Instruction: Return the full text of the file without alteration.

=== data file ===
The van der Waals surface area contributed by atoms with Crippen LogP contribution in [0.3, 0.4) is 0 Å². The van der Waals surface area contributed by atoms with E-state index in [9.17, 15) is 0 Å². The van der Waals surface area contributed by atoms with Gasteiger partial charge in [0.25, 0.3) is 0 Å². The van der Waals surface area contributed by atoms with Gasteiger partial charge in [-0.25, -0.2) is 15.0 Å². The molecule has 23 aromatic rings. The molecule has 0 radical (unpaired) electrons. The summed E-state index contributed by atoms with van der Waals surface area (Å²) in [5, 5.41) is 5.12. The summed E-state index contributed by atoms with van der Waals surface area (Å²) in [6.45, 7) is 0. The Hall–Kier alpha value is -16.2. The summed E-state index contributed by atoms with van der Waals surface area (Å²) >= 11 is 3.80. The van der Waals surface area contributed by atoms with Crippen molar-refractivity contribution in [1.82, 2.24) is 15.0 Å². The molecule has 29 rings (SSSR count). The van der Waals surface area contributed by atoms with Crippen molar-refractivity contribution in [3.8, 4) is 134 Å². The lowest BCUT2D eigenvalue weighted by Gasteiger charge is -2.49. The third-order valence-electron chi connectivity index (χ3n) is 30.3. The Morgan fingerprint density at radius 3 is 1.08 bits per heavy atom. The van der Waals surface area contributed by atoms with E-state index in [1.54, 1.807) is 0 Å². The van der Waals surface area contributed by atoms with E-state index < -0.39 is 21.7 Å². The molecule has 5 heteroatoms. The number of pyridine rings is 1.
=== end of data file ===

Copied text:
The van der Waals surface area contributed by atoms with Crippen LogP contribution in [0.3, 0.4) is 0 Å². The van der Waals surface area contributed by atoms with E-state index in [9.17, 15) is 0 Å². The van der Waals surface area contributed by atoms with Gasteiger partial charge in [0.25, 0.3) is 0 Å². The van der Waals surface area contributed by atoms with Gasteiger partial charge in [-0.25, -0.2) is 15.0 Å². The molecule has 23 aromatic rings. The molecule has 0 radical (unpaired) electrons. The summed E-state index contributed by atoms with van der Waals surface area (Å²) in [5, 5.41) is 5.12. The summed E-state index contributed by atoms with van der Waals surface area (Å²) in [6.45, 7) is 0. The Hall–Kier alpha value is -16.2. The summed E-state index contributed by atoms with van der Waals surface area (Å²) >= 11 is 3.80. The van der Waals surface area contributed by atoms with Crippen molar-refractivity contribution in [1.82, 2.24) is 15.0 Å². The molecule has 29 rings (SSSR count). The van der Waals surface area contributed by atoms with Crippen molar-refractivity contribution in [3.8, 4) is 134 Å². The lowest BCUT2D eigenvalue weighted by Gasteiger charge is -2.49. The third-order valence-electron chi connectivity index (χ3n) is 30.3. The Morgan fingerprint density at radius 3 is 1.08 bits per heavy atom. The van der Waals surface area contributed by atoms with E-state index in [1.54, 1.807) is 0 Å². The van der Waals surface area contributed by atoms with E-state index < -0.39 is 21.7 Å². The molecule has 5 heteroatoms. The number of pyridine rings is 1.